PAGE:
review from e-reader
Small towns and villages, what do we really know about the people who populate them? Does anyone really know who is friendly, who is happy, who is sad, and who is lonely? In Stowe Village this holds true as any other small community. But Carrie Marsh has shown us that we don't really know what goes on within the minds of the villagers.
This book starts off with surprise and desperation, surprise among some of the villagers, and the desperation of one. What has terrorized Janet Fleet, a wife and mother, to such an extent that she is seen fleeing as though the devil himself was on her heels? This naturally raises speculation like "Why leave? Why not take the child? Why now?"
What I find interesting is the fear felt by Lady Marcie, felt even though she was asleep. Was this a dream? Or a premonition? What woke her up so suddenly? Suddenly enough to wake her husband, who manages to calm her.
By morning the whole town is stunned to learn of a deadly car accident...or was it? There seems to be some speculation and confusion. The body taken to the morgue leaves more questions than answers.
This small village has an extremely small police force, although fortunately they don't have to send out for autopsies and ambulance service. It's a good thing, too, because within hours all are called out again to what again appears to be another car accident, just as deadly.
Is this a crime of passion? How could it be, the deaths are at separate times and in separate vehicles. One car is heavily rear-ended, the other is side-swiped but the end result is the same. Curiouser and curiouser. A complicated story, a puzzle to be solved. Who is the puzzle master?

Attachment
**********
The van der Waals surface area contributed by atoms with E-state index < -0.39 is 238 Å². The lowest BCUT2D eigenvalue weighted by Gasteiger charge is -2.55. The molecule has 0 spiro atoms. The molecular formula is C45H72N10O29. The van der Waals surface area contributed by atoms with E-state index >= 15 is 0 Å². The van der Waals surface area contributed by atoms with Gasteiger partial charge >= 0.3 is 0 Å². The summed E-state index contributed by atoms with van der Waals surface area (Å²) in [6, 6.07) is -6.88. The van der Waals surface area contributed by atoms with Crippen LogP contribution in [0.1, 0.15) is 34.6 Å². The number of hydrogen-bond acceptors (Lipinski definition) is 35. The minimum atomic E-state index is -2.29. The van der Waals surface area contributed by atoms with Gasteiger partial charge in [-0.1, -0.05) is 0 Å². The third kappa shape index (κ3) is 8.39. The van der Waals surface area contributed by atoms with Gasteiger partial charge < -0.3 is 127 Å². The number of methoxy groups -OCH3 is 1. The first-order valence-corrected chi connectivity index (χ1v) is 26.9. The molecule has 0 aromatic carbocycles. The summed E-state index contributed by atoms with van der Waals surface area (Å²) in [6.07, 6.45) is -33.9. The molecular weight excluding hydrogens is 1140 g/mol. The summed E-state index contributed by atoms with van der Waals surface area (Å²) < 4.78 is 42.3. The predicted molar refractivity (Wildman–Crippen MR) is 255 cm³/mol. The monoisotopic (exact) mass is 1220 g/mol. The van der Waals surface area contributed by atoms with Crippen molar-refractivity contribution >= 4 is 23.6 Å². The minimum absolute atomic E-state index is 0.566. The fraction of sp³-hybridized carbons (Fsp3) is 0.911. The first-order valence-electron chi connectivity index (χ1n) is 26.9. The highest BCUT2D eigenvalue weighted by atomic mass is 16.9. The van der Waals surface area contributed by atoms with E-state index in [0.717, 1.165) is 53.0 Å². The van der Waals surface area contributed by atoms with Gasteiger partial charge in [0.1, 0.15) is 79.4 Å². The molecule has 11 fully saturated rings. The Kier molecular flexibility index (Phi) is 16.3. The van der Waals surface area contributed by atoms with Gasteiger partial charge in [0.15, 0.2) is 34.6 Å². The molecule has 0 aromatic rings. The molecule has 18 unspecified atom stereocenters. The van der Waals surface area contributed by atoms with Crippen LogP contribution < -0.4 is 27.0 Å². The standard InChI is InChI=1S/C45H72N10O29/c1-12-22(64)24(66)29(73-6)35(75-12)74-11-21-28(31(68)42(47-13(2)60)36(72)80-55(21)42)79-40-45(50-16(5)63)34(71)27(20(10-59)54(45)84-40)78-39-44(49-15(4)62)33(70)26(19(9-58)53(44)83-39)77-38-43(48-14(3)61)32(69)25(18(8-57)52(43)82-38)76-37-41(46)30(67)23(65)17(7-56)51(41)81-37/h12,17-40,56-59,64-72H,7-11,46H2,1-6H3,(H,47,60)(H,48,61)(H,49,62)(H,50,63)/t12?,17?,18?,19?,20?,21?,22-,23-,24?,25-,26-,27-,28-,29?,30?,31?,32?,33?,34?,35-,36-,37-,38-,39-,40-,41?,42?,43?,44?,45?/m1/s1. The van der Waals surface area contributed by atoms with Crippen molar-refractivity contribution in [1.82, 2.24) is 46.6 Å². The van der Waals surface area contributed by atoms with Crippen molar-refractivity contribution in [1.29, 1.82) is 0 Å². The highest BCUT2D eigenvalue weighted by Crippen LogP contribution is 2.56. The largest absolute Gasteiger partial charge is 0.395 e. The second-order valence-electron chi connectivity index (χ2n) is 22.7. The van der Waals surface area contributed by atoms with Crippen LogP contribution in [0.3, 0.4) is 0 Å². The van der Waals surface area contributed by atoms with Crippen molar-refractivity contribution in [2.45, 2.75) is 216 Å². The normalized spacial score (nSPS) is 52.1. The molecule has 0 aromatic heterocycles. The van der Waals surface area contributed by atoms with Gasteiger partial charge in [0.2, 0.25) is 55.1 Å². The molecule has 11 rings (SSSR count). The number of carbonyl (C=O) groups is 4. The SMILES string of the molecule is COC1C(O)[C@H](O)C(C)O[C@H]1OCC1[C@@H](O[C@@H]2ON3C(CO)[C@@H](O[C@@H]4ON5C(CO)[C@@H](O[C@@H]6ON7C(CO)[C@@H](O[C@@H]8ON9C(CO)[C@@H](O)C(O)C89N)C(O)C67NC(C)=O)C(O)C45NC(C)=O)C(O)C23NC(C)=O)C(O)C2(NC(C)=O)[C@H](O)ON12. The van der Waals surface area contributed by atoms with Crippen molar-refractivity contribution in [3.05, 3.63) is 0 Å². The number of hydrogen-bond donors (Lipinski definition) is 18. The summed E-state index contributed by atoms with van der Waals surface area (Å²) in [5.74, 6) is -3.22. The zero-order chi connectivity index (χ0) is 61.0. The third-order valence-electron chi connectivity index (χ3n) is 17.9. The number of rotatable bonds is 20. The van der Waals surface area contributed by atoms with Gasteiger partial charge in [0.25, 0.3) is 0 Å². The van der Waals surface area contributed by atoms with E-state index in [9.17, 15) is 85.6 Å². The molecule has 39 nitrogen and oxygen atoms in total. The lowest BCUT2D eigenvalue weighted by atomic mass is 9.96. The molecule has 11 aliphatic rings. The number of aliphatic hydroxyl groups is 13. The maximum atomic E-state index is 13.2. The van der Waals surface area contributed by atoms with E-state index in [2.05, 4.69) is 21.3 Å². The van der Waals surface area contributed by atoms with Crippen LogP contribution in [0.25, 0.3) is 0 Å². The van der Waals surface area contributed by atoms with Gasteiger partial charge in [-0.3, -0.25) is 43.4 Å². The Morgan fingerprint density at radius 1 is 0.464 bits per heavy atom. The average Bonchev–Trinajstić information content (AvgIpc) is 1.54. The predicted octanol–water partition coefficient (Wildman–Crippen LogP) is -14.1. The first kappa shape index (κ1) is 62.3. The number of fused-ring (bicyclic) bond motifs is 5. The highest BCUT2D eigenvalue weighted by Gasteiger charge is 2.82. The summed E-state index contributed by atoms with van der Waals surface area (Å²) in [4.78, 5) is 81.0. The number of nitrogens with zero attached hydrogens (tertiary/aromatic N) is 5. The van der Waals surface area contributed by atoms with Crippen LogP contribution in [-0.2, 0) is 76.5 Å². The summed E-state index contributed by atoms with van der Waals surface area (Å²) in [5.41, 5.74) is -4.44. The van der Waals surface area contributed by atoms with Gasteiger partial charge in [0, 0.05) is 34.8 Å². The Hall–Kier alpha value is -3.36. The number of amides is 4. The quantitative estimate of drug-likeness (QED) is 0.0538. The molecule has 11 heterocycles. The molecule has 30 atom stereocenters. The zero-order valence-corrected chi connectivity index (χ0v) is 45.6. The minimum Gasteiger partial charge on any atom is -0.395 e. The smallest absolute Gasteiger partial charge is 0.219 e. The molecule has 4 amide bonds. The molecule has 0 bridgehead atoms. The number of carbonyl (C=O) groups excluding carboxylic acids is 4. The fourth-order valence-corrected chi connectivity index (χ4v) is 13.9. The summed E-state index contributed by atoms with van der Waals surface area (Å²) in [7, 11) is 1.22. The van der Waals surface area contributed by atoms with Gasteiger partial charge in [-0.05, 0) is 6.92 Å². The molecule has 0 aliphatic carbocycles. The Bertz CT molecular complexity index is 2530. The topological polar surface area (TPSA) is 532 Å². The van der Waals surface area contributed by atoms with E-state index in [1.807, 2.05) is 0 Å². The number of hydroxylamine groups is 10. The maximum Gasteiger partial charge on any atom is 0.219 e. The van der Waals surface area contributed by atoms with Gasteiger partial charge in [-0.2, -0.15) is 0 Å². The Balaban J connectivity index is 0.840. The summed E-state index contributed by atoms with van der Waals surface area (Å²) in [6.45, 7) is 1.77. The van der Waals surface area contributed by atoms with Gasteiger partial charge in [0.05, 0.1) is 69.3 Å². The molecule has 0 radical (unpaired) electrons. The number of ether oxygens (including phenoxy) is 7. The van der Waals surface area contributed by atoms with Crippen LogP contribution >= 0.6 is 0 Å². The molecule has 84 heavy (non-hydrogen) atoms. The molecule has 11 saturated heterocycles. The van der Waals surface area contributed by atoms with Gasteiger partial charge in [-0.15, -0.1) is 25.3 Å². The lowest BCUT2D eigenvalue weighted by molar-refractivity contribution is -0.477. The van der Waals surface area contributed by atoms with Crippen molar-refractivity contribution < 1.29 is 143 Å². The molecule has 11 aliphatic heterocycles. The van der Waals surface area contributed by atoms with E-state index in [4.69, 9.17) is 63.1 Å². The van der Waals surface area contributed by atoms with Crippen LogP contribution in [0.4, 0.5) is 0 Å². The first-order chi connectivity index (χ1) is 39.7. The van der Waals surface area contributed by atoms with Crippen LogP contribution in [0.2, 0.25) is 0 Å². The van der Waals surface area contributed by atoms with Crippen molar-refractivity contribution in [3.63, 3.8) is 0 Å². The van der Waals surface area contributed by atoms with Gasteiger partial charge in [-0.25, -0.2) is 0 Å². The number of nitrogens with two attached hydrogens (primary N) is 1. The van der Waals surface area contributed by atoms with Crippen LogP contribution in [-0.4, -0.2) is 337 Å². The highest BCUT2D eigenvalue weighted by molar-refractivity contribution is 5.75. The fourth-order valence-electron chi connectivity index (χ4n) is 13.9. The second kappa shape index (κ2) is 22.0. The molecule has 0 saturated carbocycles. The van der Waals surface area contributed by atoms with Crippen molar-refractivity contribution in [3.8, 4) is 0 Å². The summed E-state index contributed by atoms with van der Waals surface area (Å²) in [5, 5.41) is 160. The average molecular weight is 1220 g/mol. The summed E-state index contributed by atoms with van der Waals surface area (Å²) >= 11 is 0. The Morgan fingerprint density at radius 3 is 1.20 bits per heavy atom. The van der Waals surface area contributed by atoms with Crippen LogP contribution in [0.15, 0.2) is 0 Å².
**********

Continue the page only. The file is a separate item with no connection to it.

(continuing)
Meanwhile, what is happening in the village itself? Silence, sadness, shock, but curiosity and suspicion. It's time for believing, observing, discussing, collaborating, time to turn suspicions into facts. Something isn't right. Everything seems to be a bit "off", but why? I really enjoyed the pace of this book, paced enough to focus on the facts and step away for a bit from what appears to be fact when in reality the facts have been spun around and the police look in the wrong places. About this time, Lady Marcie, watching over Tamsyn, the daughter of Janet Fleet, begins to fit the puzzle pieces together, but there are some red herrings thrown in the mix and a feeling of more secrets from this 8 yr old girl. A shocking surprise is waiting to be discovered.
I love this book, it draws me in so quickly and firmly. This cozy, even with the deaths, is comfy, the result of coming together in sadness. With a couple of nods to Miss Marple and, surprisingly, Colombo (with his "...just one more thing") I thoroughly enjoyed Lady Marcie's thought processes. I look forward to more in this series.